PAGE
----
This is a nice .44 Caliber Percussion Starr 2nd Model Army Revolver from the Civil War. It is martially marked with gov't inspector cartouches on the grips and sub-inspector initial stamps on the various components. Serial numbers is in the 38,000 range with matching numbers. The previous design to this version, the 1st Model Starr was a double action which was built along the lines of the British Adams revolvers. Unfortunately, as great an advancement as this truly was, the added complexity of this design did not always hold up well in the combat conditions of the Civil War. The 2nd Model Starr is a bit of an anomaly in that unlike most successive designs, its mechanics were actually simplified to a single action. Not only did this improve reliability, but production costs were reduced as well.. In addition, the barrel on the 2nd Model was lengthened from 6" to 8", the same as the the Colt 1860 Army and Remington New Model Army Revolvers. For a comparison example, please see the following link to a 1st Model Starr we sold a few years ago:
There were 25,000 units of the 2nd Model were manufactured from 1863-1865, where they saw action in the latter half of the war. The serial numbers ran successive to the 1st Model and start around 23,000 to the end of production. The National Archives has a few records of guns (only 26 recorded out of 25,000) above the 23,000 range, which could only be 2nd Model Starrs. These include the 1st Colorado Cavalry, the 6th and 7th Michigan Cavalries, and the 11th New York Cavalry. Interesting to note that these bigger .44's were all being issued to cavalry units and as far west as Colorado during the last two years of the Civil War. The recorded dates for these Starrs span from February 1864 to April 1865. From past experience, these dates can represent anything ranging from the date of issue, loss in the field, theft by a deserter, defective due to a mechanical failure, replacement, etc. In terms of serial number proximity, the closest one with a record to ours is also in the 38,000 range. This revolver belonged to the 6th Michigan Cavalry (only one recorded from this unit) and has some type of record from February of 1865. Since there are no other numbers in this range, it's probably not the day the entire regiment or company received them which was either lost or never recorded by the company quartermasters...but deals with an incident pertaining to a specific soldier. This information can be found in Volume Four of Serial Numbers of US Martial Arms by Springfield Research. Going a bit further and giving the history of the 6th Michigan Cavalry a quick study, we learn that the 6th was commanded at one time by George Armstrong Custer. In October 1864, Custer's younger brother Thomas http://en.wikipedia.org/wiki/Thomas_Custer joined the 6th who won two Medal of Honors in the last week of the Civil War. The 6th was heavily engaged in the destruction of Lee's Army following the breakout of Richmond and Petersburg right through Appomattox Courthouse. It saw action at the Battles of Five Forks on April 1st, Namozine Church on April 3, Saylor's Creek April 6, and Appomattox on April 9, 1865. Following the Civil War, the 6th Michigan was sent west to build Fort Connor for the Powder River Expedition against the Arapaho, Sioux, and Cheyenne Indian Tribes of the Montana and Dakota Territories during the summer of 1865. See link: http://en.wikipedia.org/wiki/6th_Michigan_Volunteer_Cavalry_Regiment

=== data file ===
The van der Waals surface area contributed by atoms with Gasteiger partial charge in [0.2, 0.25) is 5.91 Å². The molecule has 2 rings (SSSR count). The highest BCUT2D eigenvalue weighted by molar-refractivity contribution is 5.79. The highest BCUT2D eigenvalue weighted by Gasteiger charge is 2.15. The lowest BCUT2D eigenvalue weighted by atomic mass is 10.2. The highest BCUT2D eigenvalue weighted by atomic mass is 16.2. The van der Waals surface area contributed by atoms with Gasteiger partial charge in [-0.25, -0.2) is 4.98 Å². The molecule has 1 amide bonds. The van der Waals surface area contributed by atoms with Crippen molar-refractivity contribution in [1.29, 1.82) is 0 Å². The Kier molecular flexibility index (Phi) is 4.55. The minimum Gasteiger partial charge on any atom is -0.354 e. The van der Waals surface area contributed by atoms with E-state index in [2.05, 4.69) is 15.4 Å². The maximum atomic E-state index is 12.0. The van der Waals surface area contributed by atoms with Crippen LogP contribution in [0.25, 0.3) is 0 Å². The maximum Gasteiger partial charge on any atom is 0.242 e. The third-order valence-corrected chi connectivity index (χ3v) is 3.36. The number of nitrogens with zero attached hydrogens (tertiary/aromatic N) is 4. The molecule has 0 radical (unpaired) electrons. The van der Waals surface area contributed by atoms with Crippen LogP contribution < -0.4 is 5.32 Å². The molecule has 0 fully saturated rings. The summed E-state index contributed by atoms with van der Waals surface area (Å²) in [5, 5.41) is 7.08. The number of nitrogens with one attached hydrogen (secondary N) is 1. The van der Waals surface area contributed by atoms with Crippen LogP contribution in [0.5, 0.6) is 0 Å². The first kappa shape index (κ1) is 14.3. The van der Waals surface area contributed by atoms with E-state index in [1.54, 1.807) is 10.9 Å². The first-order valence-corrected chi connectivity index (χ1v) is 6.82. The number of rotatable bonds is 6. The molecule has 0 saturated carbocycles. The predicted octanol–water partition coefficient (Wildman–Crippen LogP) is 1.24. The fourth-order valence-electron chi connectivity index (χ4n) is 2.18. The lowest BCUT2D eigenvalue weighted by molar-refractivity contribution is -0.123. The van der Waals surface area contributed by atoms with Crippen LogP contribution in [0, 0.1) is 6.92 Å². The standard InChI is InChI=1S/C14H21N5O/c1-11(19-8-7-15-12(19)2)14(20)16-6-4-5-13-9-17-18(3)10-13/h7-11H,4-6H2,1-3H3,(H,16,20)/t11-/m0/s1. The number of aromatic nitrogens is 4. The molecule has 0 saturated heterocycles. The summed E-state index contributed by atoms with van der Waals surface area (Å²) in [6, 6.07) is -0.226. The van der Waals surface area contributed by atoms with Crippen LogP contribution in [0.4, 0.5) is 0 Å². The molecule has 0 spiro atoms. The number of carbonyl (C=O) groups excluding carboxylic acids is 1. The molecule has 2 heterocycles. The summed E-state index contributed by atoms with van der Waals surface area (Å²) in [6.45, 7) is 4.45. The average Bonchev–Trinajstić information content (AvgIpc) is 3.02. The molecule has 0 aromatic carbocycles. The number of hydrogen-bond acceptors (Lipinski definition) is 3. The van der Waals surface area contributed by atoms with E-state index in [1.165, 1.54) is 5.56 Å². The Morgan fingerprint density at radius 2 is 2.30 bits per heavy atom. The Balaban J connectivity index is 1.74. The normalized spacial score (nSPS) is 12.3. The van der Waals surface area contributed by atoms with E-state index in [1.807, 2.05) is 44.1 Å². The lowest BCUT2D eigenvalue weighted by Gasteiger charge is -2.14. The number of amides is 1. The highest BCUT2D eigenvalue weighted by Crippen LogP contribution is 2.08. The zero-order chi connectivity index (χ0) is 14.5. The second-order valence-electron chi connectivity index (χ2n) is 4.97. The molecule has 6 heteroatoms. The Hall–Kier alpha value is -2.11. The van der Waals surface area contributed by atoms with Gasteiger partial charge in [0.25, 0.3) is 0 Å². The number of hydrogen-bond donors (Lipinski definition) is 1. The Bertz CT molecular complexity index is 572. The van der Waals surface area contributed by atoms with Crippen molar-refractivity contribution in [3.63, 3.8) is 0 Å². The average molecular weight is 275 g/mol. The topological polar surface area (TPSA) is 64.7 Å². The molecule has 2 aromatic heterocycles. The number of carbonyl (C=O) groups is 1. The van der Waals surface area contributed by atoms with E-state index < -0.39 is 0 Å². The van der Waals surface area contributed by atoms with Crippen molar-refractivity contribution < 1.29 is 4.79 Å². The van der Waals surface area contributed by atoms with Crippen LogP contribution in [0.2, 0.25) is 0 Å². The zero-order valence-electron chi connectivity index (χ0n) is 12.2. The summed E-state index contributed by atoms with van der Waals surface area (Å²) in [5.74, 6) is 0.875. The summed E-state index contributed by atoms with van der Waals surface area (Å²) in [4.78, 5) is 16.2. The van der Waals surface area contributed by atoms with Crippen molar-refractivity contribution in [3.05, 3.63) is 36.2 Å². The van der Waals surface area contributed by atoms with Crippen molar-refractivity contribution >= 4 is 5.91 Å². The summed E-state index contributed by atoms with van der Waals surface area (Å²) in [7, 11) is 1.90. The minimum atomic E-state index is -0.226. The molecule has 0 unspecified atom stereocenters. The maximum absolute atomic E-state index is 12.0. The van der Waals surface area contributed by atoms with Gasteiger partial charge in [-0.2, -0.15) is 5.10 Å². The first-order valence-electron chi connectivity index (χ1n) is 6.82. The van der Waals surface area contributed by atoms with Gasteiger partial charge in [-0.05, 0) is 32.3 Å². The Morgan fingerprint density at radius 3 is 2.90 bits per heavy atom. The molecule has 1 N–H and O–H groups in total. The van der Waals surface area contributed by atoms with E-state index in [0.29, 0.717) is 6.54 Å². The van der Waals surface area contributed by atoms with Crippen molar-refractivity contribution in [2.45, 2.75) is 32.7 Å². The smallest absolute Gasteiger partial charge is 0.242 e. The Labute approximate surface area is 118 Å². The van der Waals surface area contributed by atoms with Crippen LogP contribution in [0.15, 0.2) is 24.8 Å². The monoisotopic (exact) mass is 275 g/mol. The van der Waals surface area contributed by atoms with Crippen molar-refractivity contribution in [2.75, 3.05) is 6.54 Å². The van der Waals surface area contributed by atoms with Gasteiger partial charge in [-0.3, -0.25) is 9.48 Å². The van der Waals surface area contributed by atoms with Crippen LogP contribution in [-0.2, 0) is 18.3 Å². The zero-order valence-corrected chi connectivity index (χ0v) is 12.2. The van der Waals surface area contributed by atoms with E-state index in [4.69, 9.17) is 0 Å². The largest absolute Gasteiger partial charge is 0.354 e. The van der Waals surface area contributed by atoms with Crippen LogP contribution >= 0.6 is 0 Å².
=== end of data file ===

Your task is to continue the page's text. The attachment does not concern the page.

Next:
With this information, we can get a pretty good snapshot or glimpse of when, where, and with whom a 2nd Model Starr might have seen use. Chances are that most were never issued but the ones that were saw action in the last year of the war and postwar West. Given the wear on this revolver but still showing much of its original finish, it's clear this Starr was issued and saw a few months of service with a cavalry regiment. In terms of wear, it fits very much along the lines of cavalry units such as the 6th Michigan Cavalry. You can clearly see the holster wear along the sides and upper section of the barrel with chafing along the right side of the muzzle from jostling while being carried on horseback. There is also some very old but fine corrosion around the nipples and forcing cone from where it was fired in service. The beauty of this gun is that it wasn't in service for long. It's in overall NRA Antique Fine Condition retaining 60% original blue overall with 20% fading case colors on the hammer and loading lever. The original walnut grips are untouched and have a great appearance, not darkened, with light wear in terms of dings and scratches, with good military cartouches, and no cracks or repairs. Screws are in Fine to Excellent Condition overall, with several still showing portions of their original finish. Excellent markings, Very Good mechanics. Bore is semi-bright with strong lands and grooves...Fine+ overall. This Starr has a great combination of condition and wear. It's tough to find Civil War guns that saw action but still retain original finish, especially Cavalry revolvers. Being such a late War issue, it was used for such a short time that it survived in fairly high condition.